THEY went through the motions in Westport yesterday. Business was as normal, the weather was unremarkable. But there was nothing ordinary about life in the town yesterday.
A heaviness had hung about Westport as the overnight news spread of the second tragic death of a 15-year-old schoolboy.
They found young Michael Hopkins' body at the rear of a semi-derelict building at Mill Street; and immediately, everyone thought of Dylan Beirne.
Dylan's body had been found just a week earlier in the grounds of his school, Rice College on the outskirts of the town.
Michael and Dylan were close friends. They were in the same year in Rice College, knocked around together and told each other things.
Michael was badly cut up over the loss of his pal. Over the weekend he had visited his grave. Afterwards, he went to Dylan's Bebo site on the internet and posted: "RIP Dylan. Miss ya. Ya were a good friend."
On Monday, just a short time before his own death, Michael had returned to Dylan's page. He wrote: "We're all missin ya all da time nd we are always thinking about ya. RIP Man".
At Rice College yesterday they also went through the motions. Classes went ahead as scheduled and teachers did their best. The pupils who turned up also did their best. But nobody's heart was in it.
Counsellors from the National Educational Psychological Service had arrived early and conducted group and one-to-one sessions. Private practitioners and local voluntary organisations from the Westport area also arrived unannounced to help out, as did parents -- all anxious to help, all anxious to deal with the situation as sensitively as possible.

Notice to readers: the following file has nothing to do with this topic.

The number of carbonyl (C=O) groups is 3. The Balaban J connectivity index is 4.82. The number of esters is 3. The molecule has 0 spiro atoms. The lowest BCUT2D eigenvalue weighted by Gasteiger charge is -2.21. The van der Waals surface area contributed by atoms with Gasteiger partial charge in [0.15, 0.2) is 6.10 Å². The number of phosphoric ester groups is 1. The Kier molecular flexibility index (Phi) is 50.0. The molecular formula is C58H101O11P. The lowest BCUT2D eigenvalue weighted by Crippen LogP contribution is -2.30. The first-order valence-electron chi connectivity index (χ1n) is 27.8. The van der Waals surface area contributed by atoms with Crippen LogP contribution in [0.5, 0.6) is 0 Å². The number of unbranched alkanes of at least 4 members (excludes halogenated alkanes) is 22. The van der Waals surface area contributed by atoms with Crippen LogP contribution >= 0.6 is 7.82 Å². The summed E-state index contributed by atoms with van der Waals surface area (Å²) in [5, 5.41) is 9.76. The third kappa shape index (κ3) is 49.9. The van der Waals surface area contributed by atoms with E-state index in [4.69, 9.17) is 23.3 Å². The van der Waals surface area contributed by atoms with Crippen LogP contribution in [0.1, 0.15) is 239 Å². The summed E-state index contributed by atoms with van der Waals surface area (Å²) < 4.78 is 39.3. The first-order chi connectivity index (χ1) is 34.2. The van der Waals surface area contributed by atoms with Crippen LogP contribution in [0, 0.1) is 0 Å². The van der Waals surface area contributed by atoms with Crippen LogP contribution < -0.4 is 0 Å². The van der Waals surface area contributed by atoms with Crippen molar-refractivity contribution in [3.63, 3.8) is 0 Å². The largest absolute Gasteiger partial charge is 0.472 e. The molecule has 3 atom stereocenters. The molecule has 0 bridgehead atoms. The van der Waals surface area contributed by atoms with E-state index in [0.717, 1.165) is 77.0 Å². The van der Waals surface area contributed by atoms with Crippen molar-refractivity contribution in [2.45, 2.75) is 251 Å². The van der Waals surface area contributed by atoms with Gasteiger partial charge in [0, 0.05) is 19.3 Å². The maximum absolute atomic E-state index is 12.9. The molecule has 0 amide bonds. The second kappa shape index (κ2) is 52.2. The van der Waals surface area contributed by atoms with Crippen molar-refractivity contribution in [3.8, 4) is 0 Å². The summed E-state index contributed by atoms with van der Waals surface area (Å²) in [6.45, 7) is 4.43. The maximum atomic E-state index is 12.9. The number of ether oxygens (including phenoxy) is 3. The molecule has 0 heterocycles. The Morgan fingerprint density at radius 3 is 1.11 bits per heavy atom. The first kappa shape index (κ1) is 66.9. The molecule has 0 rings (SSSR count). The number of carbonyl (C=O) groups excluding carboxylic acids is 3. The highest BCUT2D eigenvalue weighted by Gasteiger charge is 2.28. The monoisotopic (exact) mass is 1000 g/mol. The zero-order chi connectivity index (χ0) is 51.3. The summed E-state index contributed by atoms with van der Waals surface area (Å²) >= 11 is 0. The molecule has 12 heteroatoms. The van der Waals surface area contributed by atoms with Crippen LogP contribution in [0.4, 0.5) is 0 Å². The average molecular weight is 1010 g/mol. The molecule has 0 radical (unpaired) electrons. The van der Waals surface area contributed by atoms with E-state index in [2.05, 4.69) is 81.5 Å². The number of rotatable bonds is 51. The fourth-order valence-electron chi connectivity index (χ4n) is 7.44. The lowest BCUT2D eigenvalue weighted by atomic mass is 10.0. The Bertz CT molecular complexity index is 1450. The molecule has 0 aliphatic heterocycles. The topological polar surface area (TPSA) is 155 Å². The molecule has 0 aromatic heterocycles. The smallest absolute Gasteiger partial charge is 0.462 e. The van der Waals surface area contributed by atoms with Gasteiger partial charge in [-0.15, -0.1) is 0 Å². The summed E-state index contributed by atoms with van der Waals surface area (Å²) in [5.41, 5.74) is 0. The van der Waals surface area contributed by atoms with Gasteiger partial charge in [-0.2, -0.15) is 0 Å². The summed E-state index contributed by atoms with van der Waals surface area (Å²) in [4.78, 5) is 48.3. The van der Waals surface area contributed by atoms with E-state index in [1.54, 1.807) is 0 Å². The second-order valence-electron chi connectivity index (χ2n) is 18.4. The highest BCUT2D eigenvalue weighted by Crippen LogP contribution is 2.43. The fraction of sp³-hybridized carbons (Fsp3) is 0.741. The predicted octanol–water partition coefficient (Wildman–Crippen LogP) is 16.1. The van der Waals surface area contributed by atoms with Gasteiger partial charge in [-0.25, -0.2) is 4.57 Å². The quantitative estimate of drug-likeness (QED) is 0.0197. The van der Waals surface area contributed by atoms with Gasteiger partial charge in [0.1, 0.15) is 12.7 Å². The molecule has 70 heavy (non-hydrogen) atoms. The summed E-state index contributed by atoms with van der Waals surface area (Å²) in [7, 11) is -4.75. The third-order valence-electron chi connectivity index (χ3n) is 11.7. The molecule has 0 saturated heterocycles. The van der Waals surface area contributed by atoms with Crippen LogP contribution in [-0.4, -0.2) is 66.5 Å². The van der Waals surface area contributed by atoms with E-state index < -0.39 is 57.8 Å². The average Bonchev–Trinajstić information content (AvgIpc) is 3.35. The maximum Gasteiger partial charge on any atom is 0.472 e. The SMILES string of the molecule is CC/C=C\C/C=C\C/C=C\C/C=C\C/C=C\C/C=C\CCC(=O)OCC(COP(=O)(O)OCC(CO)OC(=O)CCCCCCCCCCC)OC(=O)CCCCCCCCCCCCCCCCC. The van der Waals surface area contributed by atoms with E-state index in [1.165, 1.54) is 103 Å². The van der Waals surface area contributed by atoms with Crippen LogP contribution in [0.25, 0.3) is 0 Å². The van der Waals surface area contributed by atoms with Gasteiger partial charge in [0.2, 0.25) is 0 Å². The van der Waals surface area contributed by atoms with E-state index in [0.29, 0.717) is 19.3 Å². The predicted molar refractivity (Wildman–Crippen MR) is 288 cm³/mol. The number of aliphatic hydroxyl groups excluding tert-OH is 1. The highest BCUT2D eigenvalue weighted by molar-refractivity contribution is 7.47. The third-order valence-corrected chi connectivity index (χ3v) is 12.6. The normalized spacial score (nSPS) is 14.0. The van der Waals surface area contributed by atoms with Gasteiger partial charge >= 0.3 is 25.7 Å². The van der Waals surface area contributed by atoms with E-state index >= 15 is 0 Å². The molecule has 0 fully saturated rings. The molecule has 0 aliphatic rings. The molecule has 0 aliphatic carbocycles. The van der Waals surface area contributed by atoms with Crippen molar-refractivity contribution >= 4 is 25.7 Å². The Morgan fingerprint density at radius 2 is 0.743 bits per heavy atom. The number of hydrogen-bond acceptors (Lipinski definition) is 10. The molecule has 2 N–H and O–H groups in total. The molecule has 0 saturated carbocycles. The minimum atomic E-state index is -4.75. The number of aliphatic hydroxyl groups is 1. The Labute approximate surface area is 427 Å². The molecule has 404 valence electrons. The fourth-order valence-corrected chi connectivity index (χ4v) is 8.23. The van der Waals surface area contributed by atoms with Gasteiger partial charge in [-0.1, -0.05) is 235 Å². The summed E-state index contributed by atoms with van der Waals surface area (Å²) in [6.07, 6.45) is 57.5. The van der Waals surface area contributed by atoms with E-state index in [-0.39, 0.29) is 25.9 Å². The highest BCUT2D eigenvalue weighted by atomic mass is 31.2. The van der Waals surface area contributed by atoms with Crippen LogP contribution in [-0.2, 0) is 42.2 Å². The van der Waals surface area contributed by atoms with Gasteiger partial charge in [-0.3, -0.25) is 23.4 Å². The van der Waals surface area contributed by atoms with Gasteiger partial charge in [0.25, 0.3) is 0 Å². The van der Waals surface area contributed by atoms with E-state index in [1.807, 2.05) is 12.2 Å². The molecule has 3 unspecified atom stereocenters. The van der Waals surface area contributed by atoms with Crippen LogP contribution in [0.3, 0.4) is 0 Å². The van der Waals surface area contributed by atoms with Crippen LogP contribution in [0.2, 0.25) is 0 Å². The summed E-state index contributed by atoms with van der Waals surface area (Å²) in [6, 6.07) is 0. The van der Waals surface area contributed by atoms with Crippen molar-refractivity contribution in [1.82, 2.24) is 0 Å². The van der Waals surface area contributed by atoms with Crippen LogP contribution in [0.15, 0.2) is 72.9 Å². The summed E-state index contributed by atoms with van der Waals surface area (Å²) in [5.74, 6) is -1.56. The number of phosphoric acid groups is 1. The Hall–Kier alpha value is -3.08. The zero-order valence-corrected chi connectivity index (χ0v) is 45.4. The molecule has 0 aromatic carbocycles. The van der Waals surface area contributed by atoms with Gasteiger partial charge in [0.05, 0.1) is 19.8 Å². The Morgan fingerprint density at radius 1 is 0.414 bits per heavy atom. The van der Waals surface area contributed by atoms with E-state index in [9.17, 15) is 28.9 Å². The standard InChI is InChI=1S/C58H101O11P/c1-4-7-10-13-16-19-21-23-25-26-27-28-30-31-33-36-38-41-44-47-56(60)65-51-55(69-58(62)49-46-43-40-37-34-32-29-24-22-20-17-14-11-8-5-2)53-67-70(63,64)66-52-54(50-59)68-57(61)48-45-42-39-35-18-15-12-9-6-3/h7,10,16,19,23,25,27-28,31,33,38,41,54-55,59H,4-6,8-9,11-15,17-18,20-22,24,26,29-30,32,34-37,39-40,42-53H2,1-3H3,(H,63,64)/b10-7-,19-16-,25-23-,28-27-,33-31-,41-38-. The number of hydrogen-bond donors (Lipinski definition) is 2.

"It has been a really heartwarming response from the entire community and we are very grateful", said retired Principal Frank McCarrick.
He had quit at the end of the year to enjoy early retirement, but like everyone else, had shown up when most needed.
He offered a brief statement to reporters expressing the deepest sympathy of the entire school community to the Hopkins family.
At midday the entire school population had gathered for a prayer service in memory of Michael Hopkins and in support of his family.
College Chaplain, Fr Micheal Mannion had gone to personally console the family after receiving the news on Monday evening. They were devastated, he said.
"They are shattered and all we can do is be with them and offer them our prayers and support and be with them at this time. It is a very difficult time for them", Fr Mannion added.
In the Westport area a programme has just been put in place to identify youngsters who might be at risk.
Based on a Canadian model, the ASSIST programme is geared towards training leaders and figures in the community with whom young people have contact -- from teachers, to gardai, to publicans and sports coaches.
Mindful of the pressures faced by young people nowadays, the community in Westport has been anything but lax in attempting to get up to speed on the crises faced by teenagers.
But sometimes, not even our best efforts are enough.
l The Samaritans provide confidential support to anyone suffering emotional crisis. Tel: 1850 60 90 90